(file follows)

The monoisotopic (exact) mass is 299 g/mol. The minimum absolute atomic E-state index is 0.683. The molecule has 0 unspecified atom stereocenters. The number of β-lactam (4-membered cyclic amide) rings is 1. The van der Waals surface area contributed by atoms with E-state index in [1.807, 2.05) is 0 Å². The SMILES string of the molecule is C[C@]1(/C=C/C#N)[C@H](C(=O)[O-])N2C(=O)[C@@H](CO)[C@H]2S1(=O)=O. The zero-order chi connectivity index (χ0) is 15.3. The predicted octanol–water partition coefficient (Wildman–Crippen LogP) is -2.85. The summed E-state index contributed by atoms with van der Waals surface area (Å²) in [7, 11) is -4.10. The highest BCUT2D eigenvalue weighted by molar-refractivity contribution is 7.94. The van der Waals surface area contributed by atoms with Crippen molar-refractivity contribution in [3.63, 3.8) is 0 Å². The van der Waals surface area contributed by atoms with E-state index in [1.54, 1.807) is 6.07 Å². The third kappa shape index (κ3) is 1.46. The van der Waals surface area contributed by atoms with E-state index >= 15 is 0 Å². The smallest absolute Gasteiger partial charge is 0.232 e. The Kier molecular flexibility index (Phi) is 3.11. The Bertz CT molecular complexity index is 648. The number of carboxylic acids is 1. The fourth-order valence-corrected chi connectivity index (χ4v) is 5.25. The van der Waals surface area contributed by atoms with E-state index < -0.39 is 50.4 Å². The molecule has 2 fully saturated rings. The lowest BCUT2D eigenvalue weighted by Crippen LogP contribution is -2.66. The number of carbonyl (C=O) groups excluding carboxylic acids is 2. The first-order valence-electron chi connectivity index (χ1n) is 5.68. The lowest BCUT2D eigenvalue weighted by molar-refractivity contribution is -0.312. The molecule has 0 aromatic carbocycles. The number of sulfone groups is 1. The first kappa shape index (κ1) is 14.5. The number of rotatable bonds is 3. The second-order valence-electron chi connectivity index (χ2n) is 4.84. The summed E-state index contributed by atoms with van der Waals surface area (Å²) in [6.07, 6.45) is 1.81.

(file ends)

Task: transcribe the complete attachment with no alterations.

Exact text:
The monoisotopic (exact) mass is 299 g/mol. The minimum absolute atomic E-state index is 0.683. The molecule has 0 unspecified atom stereocenters. The number of β-lactam (4-membered cyclic amide) rings is 1. The van der Waals surface area contributed by atoms with E-state index in [1.807, 2.05) is 0 Å². The SMILES string of the molecule is C[C@]1(/C=C/C#N)[C@H](C(=O)[O-])N2C(=O)[C@@H](CO)[C@H]2S1(=O)=O. The zero-order chi connectivity index (χ0) is 15.3. The predicted octanol–water partition coefficient (Wildman–Crippen LogP) is -2.85. The summed E-state index contributed by atoms with van der Waals surface area (Å²) in [7, 11) is -4.10. The highest BCUT2D eigenvalue weighted by molar-refractivity contribution is 7.94. The van der Waals surface area contributed by atoms with Crippen molar-refractivity contribution in [3.63, 3.8) is 0 Å². The van der Waals surface area contributed by atoms with E-state index in [1.54, 1.807) is 6.07 Å². The third kappa shape index (κ3) is 1.46. The van der Waals surface area contributed by atoms with E-state index >= 15 is 0 Å². The smallest absolute Gasteiger partial charge is 0.232 e. The Kier molecular flexibility index (Phi) is 3.11. The Bertz CT molecular complexity index is 648. The number of carboxylic acids is 1. The fourth-order valence-corrected chi connectivity index (χ4v) is 5.25. The van der Waals surface area contributed by atoms with E-state index < -0.39 is 50.4 Å². The molecule has 2 fully saturated rings. The lowest BCUT2D eigenvalue weighted by Crippen LogP contribution is -2.66. The number of carbonyl (C=O) groups excluding carboxylic acids is 2. The first-order valence-electron chi connectivity index (χ1n) is 5.68. The lowest BCUT2D eigenvalue weighted by molar-refractivity contribution is -0.312. The molecule has 0 aromatic carbocycles. The number of sulfone groups is 1. The first kappa shape index (κ1) is 14.5. The number of rotatable bonds is 3. The second-order valence-electron chi connectivity index (χ2n) is 4.84. The summed E-state index contributed by atoms with van der Waals surface area (Å²) in [6.07, 6.45) is 1.81.